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Posts Tagged ‘Luca Salsi’

At this point, my 9 or 10 readers know that I have a soft sport for Verdi’s Simon Boccanegra. When the lights dim in the theatre before the performance, I am always ready for an emotional experience – and all I need is that the artists involved do not mess up. In other words, I can do with “ok”. As a matter of fact, my experience of seeing this opera has been variations of “ok”, until today’s performance in the Grosses Festspielhaus. This was a classy, festival experience with distinguished soloists in top form, amazing choral singing and one of the world’s best orchestras under a top-tier conductor.

Marina Rebeka was not the most touching of Amelias, but she is extremely well equipped for the job. Her sizable soprano is youthful, flexible and always easy on the ear – and she is the kind of singer who won’t find any problem singing all her notes, no matter how difficult the phrase is. She would even mellow during the opera and sang sensitively and tastefully the closing scene. Her Adorno, Charles Castronovo, proved to be an ideal partner. Even if his tenor is light on paper for the part, he was in healthy form and projected round, easy top notes without thinking twice. His singing was Italianate, fervent and appealing. Luca Salsi too was a very convincing Boccanegra, firm of tone, stylish in phrasing and dramatically alert. Some may say he does not compare to famous baritones in the past, but, even in his less than exuberant high notes, he displayed the virtue of making this performance about his character (and not about himself, as many singers in this repertoire). Truth be said, René Pape (Fiesco) almost stoled the show. His bass flooded the auditorium in dark-chocolate sounds, and his singing – even if a bit too straight to the point – was always expressive and elegant. Bravissimo. One feels a bit shortchanged not to find a world-class Paolo (as in Abbado’s or Solti’s recordings from La Scala), but unfortunately that is increasingly an exception – and the baritone cast is the role today never spoiled the fun.

The Vienna Philharmonic offered playing of superlative quality and finesse under Valery Gergiev’s Karajan-esque conducting – the orchestral sound always full, big, rich, flexible and yet transparent. Even if the cast could cope with such abundance of sound, Mr. Gergiev could lighten the picture for the more intimate scene without ever producing pale sonorities. And the Vienna State Opera chorus sang with firmness, homogeneity and animation. When a conductor has forces of such excellency, he does not need to resort to bombastic to make his points. This performance left nothing to be desired in terms of impact, but never needed to appeal to any kind of exaggeration or vulgarity.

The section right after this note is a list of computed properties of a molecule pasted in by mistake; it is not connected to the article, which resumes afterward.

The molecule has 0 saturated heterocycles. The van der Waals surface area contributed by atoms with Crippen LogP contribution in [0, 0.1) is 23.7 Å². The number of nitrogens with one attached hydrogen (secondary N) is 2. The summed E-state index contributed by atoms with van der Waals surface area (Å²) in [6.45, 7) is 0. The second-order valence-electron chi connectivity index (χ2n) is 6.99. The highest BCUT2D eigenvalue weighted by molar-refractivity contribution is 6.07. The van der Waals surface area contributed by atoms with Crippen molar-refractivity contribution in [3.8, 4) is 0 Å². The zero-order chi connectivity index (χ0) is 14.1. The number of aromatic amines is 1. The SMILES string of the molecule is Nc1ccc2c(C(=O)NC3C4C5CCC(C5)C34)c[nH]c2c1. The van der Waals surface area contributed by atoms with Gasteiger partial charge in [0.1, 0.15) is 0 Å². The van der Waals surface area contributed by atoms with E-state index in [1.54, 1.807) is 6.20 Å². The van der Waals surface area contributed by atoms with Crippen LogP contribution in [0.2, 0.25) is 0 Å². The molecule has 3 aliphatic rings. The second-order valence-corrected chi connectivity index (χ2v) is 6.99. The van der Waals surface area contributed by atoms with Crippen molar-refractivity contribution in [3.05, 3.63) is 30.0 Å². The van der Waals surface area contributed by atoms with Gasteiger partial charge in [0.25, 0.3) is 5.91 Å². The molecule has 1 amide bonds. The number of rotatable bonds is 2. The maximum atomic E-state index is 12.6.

Unfortunately, the paramount level of accomplishment is restricted to the musical side of this performance. Andreas Kriegenburg’s staging had more than a splash of amateurism not only in his Personenregie (which is nonexistent) but in his blocking of actors on stage. Saying that singers were often doing things that made no sense to what they were saying is an understatement. They would walk away from each other when they were saying that they were embracing, they would often have to be invisible not to be seen doing things supposed to be hidden in front of everybody and their movements were almost always poorly timed to the score. There is this moment, when Simon asks Amelia how she was able to escape from her kidnappers and, under Kriegenburg’s direction he does not even bother to listen. He walks away without really caring if she had suffered any kind of abuse, unlike every other parent in the whole planet. Just before that there was this moment when he ordered the doors of the palace to be opened for the people outside to enter. And yet nobody actually gets in! When he asks plebeian and patricians to reach out for each other, one would have to use his or her imagination to guess what he is talking about. The updating of the action per se is not a bad idea, the use of cellphones and twitters particularly effective to explain how Paolo could get so much support for Boccanegra’s candidacy in less than 10 minutes… The single set, striking looking as it is, was ill suited for the most intimate scenes. When Simon starts to feel the effect of the poison, he wasn’t even granted a table or a couch to recline on – and the whole affair of the poisoned bottle of water was carried on on a thin shelf near to a wall invisible to those seated in the extreme sides of the theater.

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